Government builds consensus for plan
Kuwait is on the verge of approving a $125bn development plan, in a move that could dramatically improve the country’s economy, according to a senior government source.
The Kuwaiti National Assembly (parliament) passed a preliminary draft of the five-year plan in the first week of January, and the government is now in talks with members of parliament (MPs) over the details of a final bill, says a high-ranking cabinet official.
If the bill is passed, it will be the first time a Kuwaiti government has officially inaugurated a long-term spending plan since 1986. However, the plan passed in July 1986 did not survive the dissolution of parliament three months later.
A vote on the definitive version of the new bill was originally set for 28 January, but that has been pushed back until the first or second week of February as the government tries to build consensus. The government is confident that parliamentarians will vote for the bill, says the source.
“It is going to get through,” he says. “As long as there is no dissolution of parliament in the near future, this will be the first time Kuwait has ever ratified a long-term plan for the country’s economy.”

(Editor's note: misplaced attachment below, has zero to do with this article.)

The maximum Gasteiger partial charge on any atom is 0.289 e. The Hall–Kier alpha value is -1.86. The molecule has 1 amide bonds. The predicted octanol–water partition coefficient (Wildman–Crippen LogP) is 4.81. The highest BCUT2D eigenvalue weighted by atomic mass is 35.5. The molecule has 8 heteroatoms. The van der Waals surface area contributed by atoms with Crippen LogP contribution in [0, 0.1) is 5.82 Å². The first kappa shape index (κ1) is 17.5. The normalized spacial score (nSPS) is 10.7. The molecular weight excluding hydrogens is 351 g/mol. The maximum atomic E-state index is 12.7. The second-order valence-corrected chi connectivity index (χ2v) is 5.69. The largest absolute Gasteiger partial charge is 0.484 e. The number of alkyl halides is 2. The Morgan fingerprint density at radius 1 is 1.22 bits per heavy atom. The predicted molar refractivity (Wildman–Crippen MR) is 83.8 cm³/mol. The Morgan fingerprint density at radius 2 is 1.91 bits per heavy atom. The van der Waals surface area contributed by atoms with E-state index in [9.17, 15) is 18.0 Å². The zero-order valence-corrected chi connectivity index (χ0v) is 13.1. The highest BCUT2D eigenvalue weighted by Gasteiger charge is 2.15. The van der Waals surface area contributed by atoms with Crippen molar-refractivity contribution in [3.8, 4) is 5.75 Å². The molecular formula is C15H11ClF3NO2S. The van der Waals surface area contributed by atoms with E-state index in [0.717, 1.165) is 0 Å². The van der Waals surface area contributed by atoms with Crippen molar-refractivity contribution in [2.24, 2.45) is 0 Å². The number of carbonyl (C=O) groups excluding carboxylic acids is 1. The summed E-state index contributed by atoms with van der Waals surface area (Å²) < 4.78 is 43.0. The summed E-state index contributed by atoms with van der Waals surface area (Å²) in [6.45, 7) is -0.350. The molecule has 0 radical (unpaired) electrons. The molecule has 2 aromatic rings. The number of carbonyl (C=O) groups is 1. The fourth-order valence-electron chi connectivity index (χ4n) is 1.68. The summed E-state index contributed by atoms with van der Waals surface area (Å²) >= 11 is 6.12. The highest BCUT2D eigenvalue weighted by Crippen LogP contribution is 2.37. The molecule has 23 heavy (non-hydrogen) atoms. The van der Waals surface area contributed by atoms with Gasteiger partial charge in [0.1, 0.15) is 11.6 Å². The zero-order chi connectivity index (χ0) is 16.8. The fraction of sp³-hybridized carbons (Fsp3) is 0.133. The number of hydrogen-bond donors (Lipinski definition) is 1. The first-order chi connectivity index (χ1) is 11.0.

Local bank Global Investment House believes total spending up to 2014 could total $125bn under the plan.
The bill includes work on a series of government megaprojects, including the construction of the $77bn City of Silk on the Subiya peninsula, according to Walid Samir, an analyst at the bank. Other schemes include a $3.5bn-plus causeway and a new metro and railway system.
It also calls for KD25bn ($87bn) of spending in the energy sector, the country’s biggest single revenue generator. This programme includes a $15bn new refinery at Al-Zour, an $18bn clean fuels programme to upgrade the country’s existing refineries, and developing new oil and gas fields in the north and west of Kuwait.
If the plan is passed, it will boost Kuwait’s economy, says Samir. Although the country has passed successive multi-billion-dollar budget surpluses in recent years, its economy relies on oil revenues, which will make up 93 per cent of government income in the year to 31 March 2010, according to the National Bank of Kuwait.
Disagreements between the government and National Assembly members since 2006 means little progress has been made on major projects or public sector reforms in Kuwait. Contracts awarded on the Al-Zour refinery were cancelled in March 2009 after the country’s Supreme Petroleum Council came under political pressure to stop the project.
“We really hope [the bill] will happen,” says Samir. “It was a historic moment when the first draft was passed. Everyone is looking forward to the good impact it is going to have on business in Kuwait.”